Let the Greek and Latin classics be well taught. Be this the first care as to learning. But the principal care must be good life and morals to which (as well as to study) early hours and temperate meals will much conduce.

If the terms for degrees are the same as in Oxford and Cambridge, this would give credit to the College, and pave the way for admitting their graduates ad cundem in the English universities.

Small premiums in books, or distinctions in habit, may prove useful encouragements to the students.

I would advise that the building be regular, plain, and cheap, and that each student have a small room (about ten feet square) to himself

I recommended this nascent seminary to an English bishop, to try what might be done there. But by his answer it seems the colony is judged rich enough to educate its own youth.

Colleges from small beginnings grow great by subsequent bequests and benefactions. A small matter will suffice to set one a going. And when this is once well done, there is no doubt it will go on and thrive. The chief concern must be to set out in a good method, and introduce, from the very first, a good taste into the society. For this end, the principal expense should be in making a handsome provision for the President and Fellows.

Dr. Franklin to Dr. Johnson of Stratford. REV. SIR,—

PHILADELPHIA, August 9, 1750. At my return home, I found your favor of June the 28th, with the Bishop of Cloyne's letter inclosed, which I will take care of, and beg leave to keep a little longer.

Mr. Francis, our Attorney General, who was with me at your house, from the conversation then had with you, and reading some of your pieces, has conceived an esteem for you equal to mine. The character we have given of you to the other trustees, and the sight of your letters relating to the Academy, bas made them very desirous of engaging you in that design, as a person whose experience and judgment would be of great use in forming rules and establishing good methods in the beginning, and whose name for learning would give it a reputation. We only lament that, in the infant state of our funds, we can pot make you an offer equal to your merit. But as the view of being useful has most weight with generous and benevolent minds, and in this affair you may do great service, not only to the present but to future generations, I flatter myself sometimes that if you were here, and saw things as they are, and conversed a little with our people, you might be prevailed with to remove. I would therefore earnestly press you to make us a visit as soon as you conveniently can; and in the mean time, let me represent to you some of the circumstances as they appear to me.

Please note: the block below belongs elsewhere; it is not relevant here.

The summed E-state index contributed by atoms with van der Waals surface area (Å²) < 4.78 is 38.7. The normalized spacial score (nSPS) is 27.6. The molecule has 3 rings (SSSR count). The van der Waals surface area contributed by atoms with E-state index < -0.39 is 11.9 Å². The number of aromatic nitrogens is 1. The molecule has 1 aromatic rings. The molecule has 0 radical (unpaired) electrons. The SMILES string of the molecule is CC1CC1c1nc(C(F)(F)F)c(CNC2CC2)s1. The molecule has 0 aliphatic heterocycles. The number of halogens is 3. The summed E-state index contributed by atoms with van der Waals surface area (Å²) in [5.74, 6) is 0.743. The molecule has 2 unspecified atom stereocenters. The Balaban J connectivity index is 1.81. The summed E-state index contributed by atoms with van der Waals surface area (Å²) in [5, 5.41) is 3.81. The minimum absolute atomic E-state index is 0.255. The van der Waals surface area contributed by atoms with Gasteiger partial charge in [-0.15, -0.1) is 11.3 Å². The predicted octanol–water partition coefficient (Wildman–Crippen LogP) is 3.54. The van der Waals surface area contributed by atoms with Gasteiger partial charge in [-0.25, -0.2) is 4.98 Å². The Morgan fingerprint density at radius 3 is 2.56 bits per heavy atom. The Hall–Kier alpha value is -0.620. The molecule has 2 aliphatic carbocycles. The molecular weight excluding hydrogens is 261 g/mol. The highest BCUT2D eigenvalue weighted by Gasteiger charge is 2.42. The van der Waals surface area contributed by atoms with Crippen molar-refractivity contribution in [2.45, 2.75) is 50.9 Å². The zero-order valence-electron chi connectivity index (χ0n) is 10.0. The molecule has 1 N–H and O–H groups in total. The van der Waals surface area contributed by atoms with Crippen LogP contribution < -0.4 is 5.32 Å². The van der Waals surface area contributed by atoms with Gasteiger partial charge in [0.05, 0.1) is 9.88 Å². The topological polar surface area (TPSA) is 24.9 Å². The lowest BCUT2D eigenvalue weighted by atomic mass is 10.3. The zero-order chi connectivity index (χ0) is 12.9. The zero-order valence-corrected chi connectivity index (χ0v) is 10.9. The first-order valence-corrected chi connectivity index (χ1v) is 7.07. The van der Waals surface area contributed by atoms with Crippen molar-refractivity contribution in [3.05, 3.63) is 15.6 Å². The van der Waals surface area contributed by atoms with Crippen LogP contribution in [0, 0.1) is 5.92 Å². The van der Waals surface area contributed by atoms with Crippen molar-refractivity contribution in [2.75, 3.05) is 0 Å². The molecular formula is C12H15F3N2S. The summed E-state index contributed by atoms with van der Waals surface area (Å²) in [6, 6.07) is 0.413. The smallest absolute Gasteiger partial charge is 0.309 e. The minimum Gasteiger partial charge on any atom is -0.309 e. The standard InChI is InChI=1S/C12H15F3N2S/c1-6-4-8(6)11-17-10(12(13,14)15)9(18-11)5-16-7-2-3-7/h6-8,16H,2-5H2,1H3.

1. The Trustees of the Academy are applying for a charter, which will give an opportunity of improving and modeling our constitution in such a manner as, when we have your advice, shall appear best. I suppose we shall have power to form a regular college.

2. If you undertake the management of the English Education, I am satisfied the Trustees would, on your account, make the salary £100 pounds sterling, (they have already voted £150 currency, which is not far from it), and pay the charge of your removal. Your son might also be employed as tutor at £60 or perhaps £70 per annum.

3. It has been long observed, that our church is not sufficient to accommodate near the number of people who would willingly have seats there. The buildings increase very fast toward the south end of the town, and many of the principal merchants now live there; which being at a considerable distance from the present church, people begin to talk much of building another, and ground has been offered as a gift for that purpose. The Trustees of the Acad. emy are, three-fourths of them, members of the Church of England, and the rest men of moderate principles. They have reserved in the building a large hall for occasional preaching, public lectures, orations, etc.; it is 70 feet by 60, furnished with a handsome pulpit, seats, etc. In this Mr. Tennent collected his congregation, who are now building him a meeting-house. In the same place, by giving now and then a lecture, you might, with equal ease, collect a congregation that would, in a short time, build you a church, if it should be agreeable to you.

In the meantime, I imagine you will receive something considerable yearly, arising from marriages and christening in the best families, etc., not to mention presents that are not unfrequent from a wealthy people to a minister they like; and though the whole may not amount to more than a due support, yet I think it will be a comfortable one. And when you are well settled in a church of

your own, your son may be qualified by years and experience to succeed you in the Academy; or if you rather choose to continue in the Academy, your son might probably be fixed in the Church.

These are my private sentiments, which I have communicated only to Mr. Francis, who entirely agrees with me. I acquainted the Trustees that I would write to you, but could give them no dependence that you would be prevailed on to remore. They will, however, treat with no other till I have your answer.

You will see by our newspaper, which I inclose, that the Corporation of this city have voted £200 down, and £100 a year out of their revenues to the Trustees of the Academy. As they are a perpetual body, choosing their own successors, and so not subject to be changed by the caprice of a governor or of the people, and as eighteen of the members (some the most leading) are of the Trustees, we look on this donation to be as good as so much real estate; being confident it will be continued as long as it is well applied, and even increased, if there should be occasion. We have now near £5,000 subscribed, and expect some considerable sums besides may be procured from the merchants of London trading hither. And as we are in the center of the Colonies, a healthy place, with plenty of provisions, we suppose a good Academy here may draw dumbers of youth for education from the neigliboring Colonies, and even from the West Indies.